Tuesday, September 8, 2009

SA coach reveals England interest

South Africa coach Mickey Arthur has told BBC Sport he would relish the opportunity to take the England role before he quits international cricket.
The top-ranked Proteas host England in four Tests from 16 December and Arthur was linked to the England coaching job before Andy Flower took over in April.
"The England job is certainly something I would like to look at," said Arthur.
"I think Andy Flower will be there for a long time but England's a temptation for my family and I to explore."
Revealing his belief that Zimbabwe-born Flower, who together with captain Andrew Strauss masterminded England's thrilling Ashes success over Australia in August, would be in the job "for a long time to come", Arthur revealed he would also eye up other challenges in England.
"If not with the England team, then perhaps one of the counties because I used to follow country cricket extensively when I was growing up," he told the BBC in an exclusive interview.
"There's such history and culture in England with cricket and that really fascinates me."
South Africa are officially the top team in both Test cricket and the 50-over-a-side one-day format following a winter in which they won a rare Test series in Australia.
They host the eight-nation ICC Champions Trophy from 22 September and are grouped with England, New Zealand and Sri Lanka.
Arthur, a prolific batsman in South African domestic cricket in the 1990s, was a surprise choice to take over from Ray Jennings as national coach in May 2005.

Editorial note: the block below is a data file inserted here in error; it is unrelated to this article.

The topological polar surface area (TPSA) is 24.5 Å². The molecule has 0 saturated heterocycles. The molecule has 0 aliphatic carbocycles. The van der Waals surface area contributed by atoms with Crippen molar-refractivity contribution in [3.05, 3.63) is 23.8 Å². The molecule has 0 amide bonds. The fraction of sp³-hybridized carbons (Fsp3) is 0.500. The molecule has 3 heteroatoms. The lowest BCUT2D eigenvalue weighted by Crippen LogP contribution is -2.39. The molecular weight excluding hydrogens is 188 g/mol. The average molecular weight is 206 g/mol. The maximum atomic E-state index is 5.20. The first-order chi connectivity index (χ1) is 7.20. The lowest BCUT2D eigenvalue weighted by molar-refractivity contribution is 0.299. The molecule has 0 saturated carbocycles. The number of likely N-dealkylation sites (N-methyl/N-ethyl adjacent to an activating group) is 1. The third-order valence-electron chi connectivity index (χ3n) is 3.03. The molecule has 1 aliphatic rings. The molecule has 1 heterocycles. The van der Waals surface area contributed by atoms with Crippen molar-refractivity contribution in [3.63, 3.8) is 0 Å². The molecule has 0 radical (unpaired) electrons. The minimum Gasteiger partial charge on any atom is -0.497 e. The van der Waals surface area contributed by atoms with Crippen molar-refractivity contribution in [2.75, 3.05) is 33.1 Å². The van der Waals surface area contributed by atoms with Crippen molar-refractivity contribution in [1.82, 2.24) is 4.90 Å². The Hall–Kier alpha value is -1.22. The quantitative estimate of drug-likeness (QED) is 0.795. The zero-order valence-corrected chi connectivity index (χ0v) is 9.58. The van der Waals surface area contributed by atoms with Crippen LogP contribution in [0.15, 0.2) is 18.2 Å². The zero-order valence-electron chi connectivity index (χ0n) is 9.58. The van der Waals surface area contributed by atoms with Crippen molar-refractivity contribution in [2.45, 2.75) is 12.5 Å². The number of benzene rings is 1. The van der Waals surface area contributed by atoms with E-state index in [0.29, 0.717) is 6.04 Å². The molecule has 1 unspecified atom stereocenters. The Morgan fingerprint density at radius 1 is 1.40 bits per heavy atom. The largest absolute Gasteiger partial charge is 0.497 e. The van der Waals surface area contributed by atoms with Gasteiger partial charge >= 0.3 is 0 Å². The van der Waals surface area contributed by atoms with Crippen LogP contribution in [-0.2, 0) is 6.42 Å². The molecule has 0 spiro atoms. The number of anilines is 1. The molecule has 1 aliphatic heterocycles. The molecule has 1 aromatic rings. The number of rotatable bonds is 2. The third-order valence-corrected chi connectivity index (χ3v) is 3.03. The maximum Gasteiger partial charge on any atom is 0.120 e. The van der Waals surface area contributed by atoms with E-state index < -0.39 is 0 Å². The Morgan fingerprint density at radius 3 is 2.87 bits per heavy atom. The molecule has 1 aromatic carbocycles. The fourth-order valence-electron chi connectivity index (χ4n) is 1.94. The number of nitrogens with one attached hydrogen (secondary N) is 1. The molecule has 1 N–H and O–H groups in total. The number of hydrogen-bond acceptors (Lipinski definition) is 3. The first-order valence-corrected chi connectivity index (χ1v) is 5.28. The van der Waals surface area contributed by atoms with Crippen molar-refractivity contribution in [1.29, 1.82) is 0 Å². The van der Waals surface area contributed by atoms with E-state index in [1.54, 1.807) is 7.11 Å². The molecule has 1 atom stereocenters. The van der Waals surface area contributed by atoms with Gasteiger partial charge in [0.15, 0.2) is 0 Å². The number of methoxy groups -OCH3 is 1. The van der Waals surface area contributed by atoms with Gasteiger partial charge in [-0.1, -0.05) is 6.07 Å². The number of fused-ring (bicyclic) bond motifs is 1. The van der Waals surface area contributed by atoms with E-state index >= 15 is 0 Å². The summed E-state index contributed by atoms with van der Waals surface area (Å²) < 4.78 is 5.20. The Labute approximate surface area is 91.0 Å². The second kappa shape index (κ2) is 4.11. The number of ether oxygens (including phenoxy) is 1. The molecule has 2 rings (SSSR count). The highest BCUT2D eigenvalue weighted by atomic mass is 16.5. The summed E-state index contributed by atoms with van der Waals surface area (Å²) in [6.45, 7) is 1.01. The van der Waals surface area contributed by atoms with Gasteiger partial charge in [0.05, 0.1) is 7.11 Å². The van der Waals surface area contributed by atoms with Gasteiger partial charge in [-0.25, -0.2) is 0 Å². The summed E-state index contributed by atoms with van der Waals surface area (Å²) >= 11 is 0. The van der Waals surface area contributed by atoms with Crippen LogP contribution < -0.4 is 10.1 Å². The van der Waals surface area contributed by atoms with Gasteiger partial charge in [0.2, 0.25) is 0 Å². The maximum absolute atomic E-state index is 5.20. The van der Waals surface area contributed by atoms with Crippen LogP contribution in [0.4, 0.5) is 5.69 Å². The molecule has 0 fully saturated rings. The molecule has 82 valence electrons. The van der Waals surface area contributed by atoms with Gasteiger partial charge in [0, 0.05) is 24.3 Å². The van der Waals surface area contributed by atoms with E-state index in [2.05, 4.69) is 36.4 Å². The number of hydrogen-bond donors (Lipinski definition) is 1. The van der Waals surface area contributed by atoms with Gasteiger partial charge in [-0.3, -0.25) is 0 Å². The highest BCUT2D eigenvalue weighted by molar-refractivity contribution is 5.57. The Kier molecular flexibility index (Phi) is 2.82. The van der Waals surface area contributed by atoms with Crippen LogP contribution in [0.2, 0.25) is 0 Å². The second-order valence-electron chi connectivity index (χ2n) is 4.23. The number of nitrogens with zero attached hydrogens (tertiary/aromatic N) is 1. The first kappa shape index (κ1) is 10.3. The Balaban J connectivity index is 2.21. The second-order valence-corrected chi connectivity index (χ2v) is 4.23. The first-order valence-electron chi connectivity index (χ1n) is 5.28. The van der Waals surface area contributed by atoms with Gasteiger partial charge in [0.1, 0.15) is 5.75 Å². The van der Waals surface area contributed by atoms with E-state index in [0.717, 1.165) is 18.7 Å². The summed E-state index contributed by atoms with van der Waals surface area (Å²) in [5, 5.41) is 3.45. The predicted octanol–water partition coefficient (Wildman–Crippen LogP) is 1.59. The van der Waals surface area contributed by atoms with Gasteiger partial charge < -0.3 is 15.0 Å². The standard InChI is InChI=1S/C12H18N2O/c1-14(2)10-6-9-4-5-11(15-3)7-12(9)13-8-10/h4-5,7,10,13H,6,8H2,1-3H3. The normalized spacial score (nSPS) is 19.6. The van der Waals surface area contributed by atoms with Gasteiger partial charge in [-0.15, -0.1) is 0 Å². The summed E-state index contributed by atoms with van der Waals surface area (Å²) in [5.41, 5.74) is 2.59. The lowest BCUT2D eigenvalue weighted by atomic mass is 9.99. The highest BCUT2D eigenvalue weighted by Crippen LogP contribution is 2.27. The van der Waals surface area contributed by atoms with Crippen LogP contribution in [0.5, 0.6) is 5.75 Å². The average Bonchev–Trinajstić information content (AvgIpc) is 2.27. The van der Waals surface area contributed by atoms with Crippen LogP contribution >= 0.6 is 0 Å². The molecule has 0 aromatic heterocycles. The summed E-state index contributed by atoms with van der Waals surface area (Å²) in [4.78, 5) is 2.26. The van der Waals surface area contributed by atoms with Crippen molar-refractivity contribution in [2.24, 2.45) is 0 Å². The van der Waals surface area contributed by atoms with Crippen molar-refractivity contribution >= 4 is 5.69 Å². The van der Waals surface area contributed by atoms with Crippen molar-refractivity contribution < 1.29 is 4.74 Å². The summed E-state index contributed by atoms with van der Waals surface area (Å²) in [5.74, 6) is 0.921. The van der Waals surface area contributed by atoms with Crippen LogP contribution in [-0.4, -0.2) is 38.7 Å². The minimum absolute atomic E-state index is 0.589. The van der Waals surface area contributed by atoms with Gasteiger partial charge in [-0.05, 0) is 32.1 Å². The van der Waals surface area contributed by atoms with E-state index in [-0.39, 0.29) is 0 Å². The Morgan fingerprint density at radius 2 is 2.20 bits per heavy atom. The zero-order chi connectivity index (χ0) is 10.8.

But after a difficult start, he has forged a unit that has become used to winning under Graeme Smith's astute captaincy.
Arthur, 41, the same age as Flower, believes England's Ashes victory will set up an exciting series in South Africa at Christmas.
"For Flower and Andrew Strauss to have won the Ashes in their first series as a combination is unbelievable and will give them great confidence," he stated.
"I actually thought Australia would win 2-1 because they had so much quality in the batting department but England played well and were full value for their triumph."
"We respect England highly and realise it's going to be a tip-top series where we must maintain our standards throughout if we are to be successful."
He is extremely keen to cling on to the number one ranking in Tests after South Africa became the first team to knock Australia off the top since the system was introduced in 2003.
"It's something we wanted to do and set out to achieve - and to have got there is obviously very rewarding," he added.
"We realise now that the easy part was getting there, so our next challenge is maintaining our consistency over the last two years so that we can stay there for a long time.
"I don't think this side has reached its full potential yet, which is very exciting.
"We're just starting to tap into the potential so the next couple of years are going to be very bright and rewarding - but we must work hard and do things right."
First up though is the chance to address South Africa's repeated failure to win major ICC trophies. They started as favourites for the 2007 World Cup but were ruthlessly dumped out by the Australians in the semi-finals.
They will also begin this year's Champions Trophy as the team to beat and have a fine batting line-up with four players - AB de Villiers, Graeme Smith, Herschelle Gibbs and Jacques Kallis - in the top 10 of the player rankings.
Arthur said: "I don't know why we've failed in the past and it's going to be the monkey on our back for as long as it takes us to win one of these competitions.
"Hopefully we can put it to bed and I believe we will be right amongst it if we play to the best of our abilities.
"We have a really good one-day side with probably the best fielding unit in world cricket but competition is going to be fierce.
"I think any one of the eight sides can win it and that is great for world cricket."

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